Festivalisation is a sweeping event trend that stems from the increasing demand from audience members to get the best experience out of every event they attend. The organiser “gives up on the traditional event format” and instead “offers an informal richer experience” of the event that satisfies the varied interests of guests.

Making use of Festivalisation isn’t a new thing, “traditional exhibitions, trade shows and conferences have adhered to a set format,” says our CEO Nick Morgan, “but their delegate expectations are changing.” These type of events have been upgrading to compete with the market for years now and are becoming increasingly aware of the demand for experience. There is a demand to make an otherwise slightly boring event, into something that people will want to go to. The last thing the organisers want is for their target audience to become disinterested and for them to start looking elsewhere to get a more exciting experience.

However, it is important that Festivalisation is done in the right way and done well and that event organisers do the term justice. Putting up a small amount of bunting or simple décor and calling it Festivalisation doesn’t really work and throws people off from what the concept actually means and the importance of the term for the event industry as a whole. Festivalisation can be done correctly, with sectors across the event industry coming together to positively create an experience for guests.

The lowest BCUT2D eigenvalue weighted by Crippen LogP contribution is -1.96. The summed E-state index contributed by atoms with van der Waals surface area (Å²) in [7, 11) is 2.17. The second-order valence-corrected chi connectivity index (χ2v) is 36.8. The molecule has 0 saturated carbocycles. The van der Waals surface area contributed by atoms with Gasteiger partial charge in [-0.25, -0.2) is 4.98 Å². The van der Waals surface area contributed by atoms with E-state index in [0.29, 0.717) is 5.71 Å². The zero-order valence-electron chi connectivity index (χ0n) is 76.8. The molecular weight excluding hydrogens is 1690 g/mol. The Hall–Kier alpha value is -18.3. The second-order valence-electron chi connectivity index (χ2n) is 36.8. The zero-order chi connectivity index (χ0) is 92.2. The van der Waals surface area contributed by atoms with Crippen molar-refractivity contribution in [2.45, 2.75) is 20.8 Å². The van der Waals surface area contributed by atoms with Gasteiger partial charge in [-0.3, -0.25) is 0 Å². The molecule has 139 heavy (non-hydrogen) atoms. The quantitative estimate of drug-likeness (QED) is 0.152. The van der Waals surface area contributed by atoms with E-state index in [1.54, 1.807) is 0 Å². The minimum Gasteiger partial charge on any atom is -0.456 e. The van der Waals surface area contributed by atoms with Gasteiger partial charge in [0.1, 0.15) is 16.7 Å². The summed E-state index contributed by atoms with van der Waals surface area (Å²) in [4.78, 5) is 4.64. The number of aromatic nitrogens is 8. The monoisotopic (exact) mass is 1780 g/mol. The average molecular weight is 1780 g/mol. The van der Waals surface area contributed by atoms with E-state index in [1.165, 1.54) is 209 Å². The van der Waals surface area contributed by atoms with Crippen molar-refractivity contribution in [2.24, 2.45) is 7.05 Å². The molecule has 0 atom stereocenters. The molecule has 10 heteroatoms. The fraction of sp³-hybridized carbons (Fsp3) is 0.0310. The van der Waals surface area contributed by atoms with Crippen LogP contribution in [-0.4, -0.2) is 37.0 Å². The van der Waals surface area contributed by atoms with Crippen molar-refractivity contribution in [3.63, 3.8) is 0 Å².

There needs to be some engagement with the festival industry for organisers to see a return in their investment in upscaling their events. The worry is that Festivalisation is deemed too expensive and organisers see it as a huge loss in cost. “It may cost more but there is return on investment in future years in terms of increased tenancy, attendees and brand partnership revenue that ticks all the KPI boxes,” says Nick Morgan. The investment will pay off while audiences continue to crave more and more of an experience in the highly competitive events field.

Event planners need to look to embrace Festivalisation and to understand the certain limitations and changes they will need to make. For example, organisers will need to bring on “additional teams, designers, and planners to help them coordinate these innovate immersion experiences,” to expand their teams and to work with more people across the sector. Festivalisation is eventually going to affect all event organisers and planners. The sooner investment is made the better as we will then start to see more truly engaging events.